When a reporter calls with an angle, the temptation of an analyst to go along and get their name in the paper can be irresistible.
That's how I read Red Monk analyst James Governor's comments to VNUNet this week, implying that the General Public License remains under legal threat.
The quote came in answer to a question about Harald Welte's move to enforce the GPL terms against Fortinet, a British company Welte said was using GPL code in its products without releasing its additions to it.
After Welte won an injunction from a German court a reporter gave Governor his angle and he ran with it. "This will make Microsoft very happy as it adds to fears over the GPL being unworkable," he told Iain Thomson. "If Fortinet has to cease trading that's a good result for the GPL. As for the court case the GPL should be tested in the courts around the world." (The italics are mine.)
That quote, under the headline Fears grow over 'unworkable' GPL, Fortinet case 'good news for Microsoft', claims analyst, has since become a big story.
But does Governor believe it, or was he just playing spin the media?
Governor has not previously been known as an anti-Linux hothead. He has written on his corporate blog "There is more to open source than GNU/Linux" (agreed) and that there is no unified Open Source community. (Again, agreed.) But Governor has not responded to my request for clarification of his VNU quote, he hasn't mentioned it on his blog and his company, RedMonk, has not issued a press release.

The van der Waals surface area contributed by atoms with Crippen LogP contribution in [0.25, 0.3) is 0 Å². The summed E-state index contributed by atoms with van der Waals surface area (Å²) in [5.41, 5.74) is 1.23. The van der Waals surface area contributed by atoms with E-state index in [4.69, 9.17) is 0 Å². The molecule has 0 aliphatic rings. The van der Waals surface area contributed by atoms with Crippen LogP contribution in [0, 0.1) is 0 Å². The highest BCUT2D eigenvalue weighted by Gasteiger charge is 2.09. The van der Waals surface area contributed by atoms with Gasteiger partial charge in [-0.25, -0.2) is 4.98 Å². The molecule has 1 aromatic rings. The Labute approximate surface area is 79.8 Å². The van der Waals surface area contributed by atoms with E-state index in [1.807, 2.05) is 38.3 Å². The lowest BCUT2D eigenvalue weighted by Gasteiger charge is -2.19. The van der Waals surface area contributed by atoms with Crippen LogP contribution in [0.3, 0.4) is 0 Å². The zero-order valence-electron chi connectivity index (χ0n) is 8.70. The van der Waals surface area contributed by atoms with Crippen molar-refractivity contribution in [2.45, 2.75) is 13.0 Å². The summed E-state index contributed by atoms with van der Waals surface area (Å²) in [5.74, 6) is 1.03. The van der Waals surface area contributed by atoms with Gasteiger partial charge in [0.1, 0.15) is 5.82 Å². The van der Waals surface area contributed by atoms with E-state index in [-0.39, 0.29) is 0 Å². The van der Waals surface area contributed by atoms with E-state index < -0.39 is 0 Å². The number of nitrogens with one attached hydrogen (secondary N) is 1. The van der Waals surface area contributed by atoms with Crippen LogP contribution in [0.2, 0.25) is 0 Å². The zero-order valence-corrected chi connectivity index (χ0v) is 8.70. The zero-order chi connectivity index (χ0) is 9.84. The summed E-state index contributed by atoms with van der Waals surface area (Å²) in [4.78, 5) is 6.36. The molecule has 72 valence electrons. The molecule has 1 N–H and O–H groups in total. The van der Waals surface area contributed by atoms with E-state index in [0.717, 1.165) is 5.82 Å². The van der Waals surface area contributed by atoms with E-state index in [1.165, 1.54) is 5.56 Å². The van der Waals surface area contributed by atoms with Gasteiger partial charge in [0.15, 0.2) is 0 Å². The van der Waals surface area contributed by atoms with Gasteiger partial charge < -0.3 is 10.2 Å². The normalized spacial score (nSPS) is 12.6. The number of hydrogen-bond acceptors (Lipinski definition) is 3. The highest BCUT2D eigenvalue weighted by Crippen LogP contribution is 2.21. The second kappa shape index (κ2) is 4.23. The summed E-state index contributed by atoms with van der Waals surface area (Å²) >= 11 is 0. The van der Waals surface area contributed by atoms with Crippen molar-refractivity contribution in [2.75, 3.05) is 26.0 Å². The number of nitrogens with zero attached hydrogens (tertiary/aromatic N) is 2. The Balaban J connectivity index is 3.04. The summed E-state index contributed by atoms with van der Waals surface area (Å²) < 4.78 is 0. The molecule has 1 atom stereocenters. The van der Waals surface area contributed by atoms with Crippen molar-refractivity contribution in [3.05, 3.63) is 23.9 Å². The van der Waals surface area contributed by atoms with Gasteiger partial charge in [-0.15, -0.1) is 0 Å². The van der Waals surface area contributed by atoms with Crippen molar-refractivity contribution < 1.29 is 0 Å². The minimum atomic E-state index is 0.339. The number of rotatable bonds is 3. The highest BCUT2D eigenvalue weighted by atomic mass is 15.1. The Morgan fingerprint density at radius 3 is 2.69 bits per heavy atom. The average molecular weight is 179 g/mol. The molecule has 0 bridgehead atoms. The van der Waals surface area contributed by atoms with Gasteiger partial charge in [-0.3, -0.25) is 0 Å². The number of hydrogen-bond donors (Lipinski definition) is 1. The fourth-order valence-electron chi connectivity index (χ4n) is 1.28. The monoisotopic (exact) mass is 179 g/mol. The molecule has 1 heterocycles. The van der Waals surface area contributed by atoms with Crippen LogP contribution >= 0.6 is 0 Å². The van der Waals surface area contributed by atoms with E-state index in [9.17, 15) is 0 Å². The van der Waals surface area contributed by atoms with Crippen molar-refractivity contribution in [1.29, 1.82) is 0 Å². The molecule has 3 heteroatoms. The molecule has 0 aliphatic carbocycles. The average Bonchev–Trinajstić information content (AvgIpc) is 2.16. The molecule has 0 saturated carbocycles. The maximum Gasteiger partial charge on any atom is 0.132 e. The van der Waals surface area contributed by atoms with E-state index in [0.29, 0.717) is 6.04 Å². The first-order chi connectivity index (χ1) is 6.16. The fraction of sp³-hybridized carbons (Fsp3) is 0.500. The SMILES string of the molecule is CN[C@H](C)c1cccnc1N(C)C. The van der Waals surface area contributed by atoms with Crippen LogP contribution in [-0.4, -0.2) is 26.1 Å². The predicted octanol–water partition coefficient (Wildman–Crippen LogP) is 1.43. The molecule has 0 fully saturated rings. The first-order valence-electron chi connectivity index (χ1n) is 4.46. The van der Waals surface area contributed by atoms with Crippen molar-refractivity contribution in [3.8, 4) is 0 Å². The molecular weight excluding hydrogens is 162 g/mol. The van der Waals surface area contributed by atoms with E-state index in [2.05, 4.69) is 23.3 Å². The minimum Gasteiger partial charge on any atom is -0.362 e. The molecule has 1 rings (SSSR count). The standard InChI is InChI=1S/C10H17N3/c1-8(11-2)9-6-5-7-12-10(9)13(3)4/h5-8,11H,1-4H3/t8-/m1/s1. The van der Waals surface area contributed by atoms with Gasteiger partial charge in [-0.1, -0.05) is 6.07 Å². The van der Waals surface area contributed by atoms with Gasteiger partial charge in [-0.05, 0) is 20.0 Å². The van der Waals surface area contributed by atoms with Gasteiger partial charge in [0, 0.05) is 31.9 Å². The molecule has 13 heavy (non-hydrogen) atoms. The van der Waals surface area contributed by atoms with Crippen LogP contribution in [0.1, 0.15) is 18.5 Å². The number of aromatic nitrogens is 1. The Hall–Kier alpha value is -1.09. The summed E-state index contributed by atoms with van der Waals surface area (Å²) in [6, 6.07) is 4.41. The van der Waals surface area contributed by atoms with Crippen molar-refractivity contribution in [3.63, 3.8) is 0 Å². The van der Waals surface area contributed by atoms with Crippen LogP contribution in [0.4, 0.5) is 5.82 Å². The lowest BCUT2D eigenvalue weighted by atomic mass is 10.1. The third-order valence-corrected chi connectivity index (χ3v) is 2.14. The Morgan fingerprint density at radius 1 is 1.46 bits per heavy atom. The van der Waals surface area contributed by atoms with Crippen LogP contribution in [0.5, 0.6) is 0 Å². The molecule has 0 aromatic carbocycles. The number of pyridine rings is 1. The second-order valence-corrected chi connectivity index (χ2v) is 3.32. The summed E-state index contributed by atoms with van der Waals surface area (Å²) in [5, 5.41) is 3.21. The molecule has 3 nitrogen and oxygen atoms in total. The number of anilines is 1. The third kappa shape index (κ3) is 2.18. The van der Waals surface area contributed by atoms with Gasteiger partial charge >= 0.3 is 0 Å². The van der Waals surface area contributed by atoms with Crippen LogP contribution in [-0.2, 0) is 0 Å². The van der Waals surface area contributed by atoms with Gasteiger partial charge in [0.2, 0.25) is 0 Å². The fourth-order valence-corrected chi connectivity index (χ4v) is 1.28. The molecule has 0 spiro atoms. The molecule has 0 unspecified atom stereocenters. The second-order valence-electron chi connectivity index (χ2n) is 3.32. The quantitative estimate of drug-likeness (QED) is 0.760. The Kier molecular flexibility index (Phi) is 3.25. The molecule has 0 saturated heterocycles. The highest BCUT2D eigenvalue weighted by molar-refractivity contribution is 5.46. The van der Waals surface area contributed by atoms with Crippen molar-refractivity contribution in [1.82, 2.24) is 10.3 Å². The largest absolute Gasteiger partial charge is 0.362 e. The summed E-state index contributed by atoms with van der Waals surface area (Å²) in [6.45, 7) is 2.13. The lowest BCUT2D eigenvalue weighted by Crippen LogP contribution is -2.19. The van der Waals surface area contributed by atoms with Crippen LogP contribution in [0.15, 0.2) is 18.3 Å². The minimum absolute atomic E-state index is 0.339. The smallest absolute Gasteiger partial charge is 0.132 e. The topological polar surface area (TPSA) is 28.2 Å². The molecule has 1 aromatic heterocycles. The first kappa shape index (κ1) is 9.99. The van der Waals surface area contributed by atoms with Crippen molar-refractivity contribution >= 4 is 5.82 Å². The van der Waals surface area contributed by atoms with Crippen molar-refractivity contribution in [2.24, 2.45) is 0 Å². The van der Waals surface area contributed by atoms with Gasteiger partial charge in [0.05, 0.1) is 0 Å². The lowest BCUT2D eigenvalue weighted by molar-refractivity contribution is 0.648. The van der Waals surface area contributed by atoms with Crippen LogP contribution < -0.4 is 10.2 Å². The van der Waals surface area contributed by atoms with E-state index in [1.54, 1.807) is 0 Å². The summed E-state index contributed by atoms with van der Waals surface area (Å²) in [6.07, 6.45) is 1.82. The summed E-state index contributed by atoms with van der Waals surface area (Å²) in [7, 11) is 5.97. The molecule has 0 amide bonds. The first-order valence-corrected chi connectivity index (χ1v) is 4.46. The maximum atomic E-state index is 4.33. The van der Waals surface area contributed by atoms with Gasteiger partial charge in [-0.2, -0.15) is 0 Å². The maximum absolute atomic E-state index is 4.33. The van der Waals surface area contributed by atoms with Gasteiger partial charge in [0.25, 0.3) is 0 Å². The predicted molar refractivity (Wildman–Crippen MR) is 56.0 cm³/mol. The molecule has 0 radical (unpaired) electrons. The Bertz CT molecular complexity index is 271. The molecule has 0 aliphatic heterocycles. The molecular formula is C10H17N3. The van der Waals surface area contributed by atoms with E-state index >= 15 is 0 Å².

In fact just last month, asked by another reporter about open source community demands that Microsoft make its license compatible with the GPL, Governor seemed to take an opposite view. "They're already dragging their heels. If you want to talk about 'good faith', the indications for me are that Microsoft has not shown that," he told Matthew Broersma of eWeek.
When an analyst trying to build a business gets calls from the press, it's normal to "give good quote," to try and go along with the reporter's assumptions in hopes of getting called back. The danger is you wind up stringing along controversies that don't exist, and causing havoc in a market that needs sagacity, not self-promotion.
I have been on both sides. I've done hundreds of stories, and I've been called as an analyst by other reporters. So maybe I'm being a little harsh here. What do you think? Let me know in TalkBack.